CGN onion and leek collection
The Allium collection originates from the former Institute for Horticultural Plant Breeding (IVT).The IVT collection existed mainly of onion and leek cultivars collected at Dutch seed firms in the framework of the European Cooperative Programme for Crop Genetic Resources Networks (Van der Meer and Van Bennekom 1983). After adopting this collection, much attention was given to rationalise the collection by bulking duplicates both from onion and leek. This effort resulted in a considerable reduction of the collection (Boukema and De Groot 1991).
The collection was expanded with material collected in a multicrop expedition in Pakistan (Hasmi et al. 1981), material collected in Bulgaria, accessions from multicrop expeditions funded by IPGRI in Egypt, from collecting missions in the framework of the German-Dutch cooperation in Plant Genetic Resources to Turkey, Russia (Daghestan), Armenia and Georgia, from a multicrop collecting expedition to Uzbekistan (Van Soest et al. 1998) and from a collecting mission to Greece in 2009 (Kik 2009), the latter collection being part of the Special Collection of CGN.
The collection was completed with missing prominent open pollinated Dutch and European varieties and with material from the working collection of the CPRO-DLO. Wild material was also introduced from botanical gardens and from other genebanks. CGN takes actively part in the Allium network of the European Cooperative Programme for Crop Genetic Resources Networks. The passport data of the CGN Allium collection are included in EURISCO and GENESYS. CGN gives high priority to the Allium collection and aims to create a representative sample of the total genetic diversity in onion and leek and its wild relatives in cooperation with other European genebanks. For a recent overview on global Allium genetic resources (Keller and Kik 2018).
The collection includes presently 431 accessions of seed propagated Allium's. The onion collection consists mainly of varieties from the Netherlands and Japan. Also landraces from Egypt, Bulgaria, Russia, Pakistan and Uzbekistan are present in the collection and a few wild relatives among which A. roylei. The bunching onions are nearly all varieties from Japan. The leek collection consists of cultivars from the Netherlands, France and Denmark, landraces from Bulgaria, and wild relatives of the ampeloprasum complex from Greece. The kurrat's are landraces originating from Egypt. The Chinese chives are landraces from Thailand and Australia.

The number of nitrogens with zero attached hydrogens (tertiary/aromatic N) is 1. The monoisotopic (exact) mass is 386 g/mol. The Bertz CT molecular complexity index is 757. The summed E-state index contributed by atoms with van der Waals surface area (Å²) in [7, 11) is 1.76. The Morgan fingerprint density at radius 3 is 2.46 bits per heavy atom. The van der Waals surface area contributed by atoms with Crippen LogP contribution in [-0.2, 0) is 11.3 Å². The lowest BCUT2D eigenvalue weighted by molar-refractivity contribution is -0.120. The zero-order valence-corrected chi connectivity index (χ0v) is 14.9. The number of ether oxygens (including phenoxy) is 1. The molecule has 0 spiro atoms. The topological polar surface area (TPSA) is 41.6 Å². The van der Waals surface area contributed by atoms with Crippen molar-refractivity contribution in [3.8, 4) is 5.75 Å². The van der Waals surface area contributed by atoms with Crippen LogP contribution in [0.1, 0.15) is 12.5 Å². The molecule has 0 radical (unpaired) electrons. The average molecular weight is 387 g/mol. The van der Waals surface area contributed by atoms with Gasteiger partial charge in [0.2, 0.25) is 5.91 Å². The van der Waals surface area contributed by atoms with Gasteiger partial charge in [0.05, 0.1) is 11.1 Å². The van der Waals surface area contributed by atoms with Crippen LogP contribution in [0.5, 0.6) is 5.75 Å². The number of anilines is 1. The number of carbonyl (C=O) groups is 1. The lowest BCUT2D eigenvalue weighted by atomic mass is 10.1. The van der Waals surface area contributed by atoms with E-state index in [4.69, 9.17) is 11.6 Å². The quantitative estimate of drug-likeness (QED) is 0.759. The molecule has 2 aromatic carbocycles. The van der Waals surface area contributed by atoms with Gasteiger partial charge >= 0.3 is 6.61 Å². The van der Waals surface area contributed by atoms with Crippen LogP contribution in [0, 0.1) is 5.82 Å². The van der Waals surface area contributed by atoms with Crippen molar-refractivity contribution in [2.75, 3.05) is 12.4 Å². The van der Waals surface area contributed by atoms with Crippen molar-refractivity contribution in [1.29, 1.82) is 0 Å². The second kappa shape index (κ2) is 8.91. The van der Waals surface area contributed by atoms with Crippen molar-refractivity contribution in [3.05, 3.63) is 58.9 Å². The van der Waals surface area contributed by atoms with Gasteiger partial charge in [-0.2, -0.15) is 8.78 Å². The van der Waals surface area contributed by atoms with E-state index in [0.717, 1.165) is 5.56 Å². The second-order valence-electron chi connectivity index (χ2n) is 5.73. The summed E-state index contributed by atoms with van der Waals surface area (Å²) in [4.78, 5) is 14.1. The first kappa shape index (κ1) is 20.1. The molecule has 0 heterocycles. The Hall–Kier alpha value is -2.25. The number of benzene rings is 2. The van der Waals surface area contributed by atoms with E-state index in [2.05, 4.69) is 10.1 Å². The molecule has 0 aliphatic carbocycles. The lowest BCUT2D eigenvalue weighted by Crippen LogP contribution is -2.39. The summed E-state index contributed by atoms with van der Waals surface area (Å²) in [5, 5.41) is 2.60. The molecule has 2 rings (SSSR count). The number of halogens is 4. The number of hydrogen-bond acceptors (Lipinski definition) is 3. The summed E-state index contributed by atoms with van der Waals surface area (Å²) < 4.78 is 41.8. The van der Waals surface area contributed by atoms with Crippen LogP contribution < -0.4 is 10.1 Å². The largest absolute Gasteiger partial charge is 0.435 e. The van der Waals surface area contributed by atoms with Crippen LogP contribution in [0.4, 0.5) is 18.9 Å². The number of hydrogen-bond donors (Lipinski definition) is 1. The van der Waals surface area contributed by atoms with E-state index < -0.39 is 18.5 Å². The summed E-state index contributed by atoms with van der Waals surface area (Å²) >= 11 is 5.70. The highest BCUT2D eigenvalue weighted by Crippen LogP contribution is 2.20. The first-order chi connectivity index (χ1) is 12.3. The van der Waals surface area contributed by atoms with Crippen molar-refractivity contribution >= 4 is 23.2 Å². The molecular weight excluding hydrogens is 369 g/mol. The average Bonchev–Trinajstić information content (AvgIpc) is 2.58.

Constraints in regeneration are faced in case of short-day material, in particular material from Pakistan. Also regeneration of wild material causes sometimes difficulties. It can take several years before enough seed is produced to fulfil the CGN standards. For the regeneration of an accession 60-120 plants are used. After onion bulbs have been harvested, dried and potted, they are placed in a non-heated glasshouse for overwintering. Because of problems with Fusarium attack, seedlings of leek are planted directly in pots and overwintered from November onwards in a glasshouse at 5-10°C. As soon as flowers appear, the plants are transferred to isolation rooms and pollinated by blowflies.
Characterization and evaluation
Most of the Allium collection has been characterized for 15-20 traits, using descriptorlists developed by CGN (partly derived from UPOV and ECPGR descriptor lists). Cultivars are characterized during bulb/mature plant production for regeneration. Evaluation data on characters such as diseases are obtained in close cooperation with users of the material. Data on resistance to Peronospora destructor, Sclerotinium cepiforum, Botrytis aclada, B. squamosa, Puccinia porri and Thrips tabaci are available.
Boukema, I.W. & E.C. de Groot, 1991. Reduction of redundancy in the CGN Allium collection. Allium Improvement Newsletter 1: 25-26.
Gass, T. D. Astley, H.D. Rabinowitch and E.A. Frison, compilers, 1996. Report of a Working Group on Allium. Fifth meeting, 25-27 May 1995, Skierniewice, Poland. International Plant Genetic Resources Institute, Rome, Italy.
Hasmi, N.I., L.J.M. van Soest, A.R. Rao, M. Mesken and Zahoor Amad, 1981. Collecting in Baluchistan, Pakistan. Plant Genetic Resources Newsletter 47: 31-35.
Meer, Q.P. van der & J.L.van Bennekom, 1983. Collection of Onion- and Leek genotypes in the Netherlands. Internal IVT report, Wageningen.
Soest, L.J.M. van, K.I. Baimatov, V.F. Chapurin & A.P. Pimakhov, 1998. Multicrop collecting mission to Uzbekistan. Plant Genetic Recources Newsletter 116: 32-35.
Keller, E.R.J. & C. Kik (2018). Allium genetic resources. In: M. Shigyo, M Abdelrahman & A Khar (Eds.). The Allium genomes. Springer Nature, Cham, Switzerland. pp. 23-52. Kik C. (2009).
Report of a leek (Allium porrum) wild relatives collecting expedition in Greece. CGN report 15. CGN, Wageningen, the Netherlands. pp.17.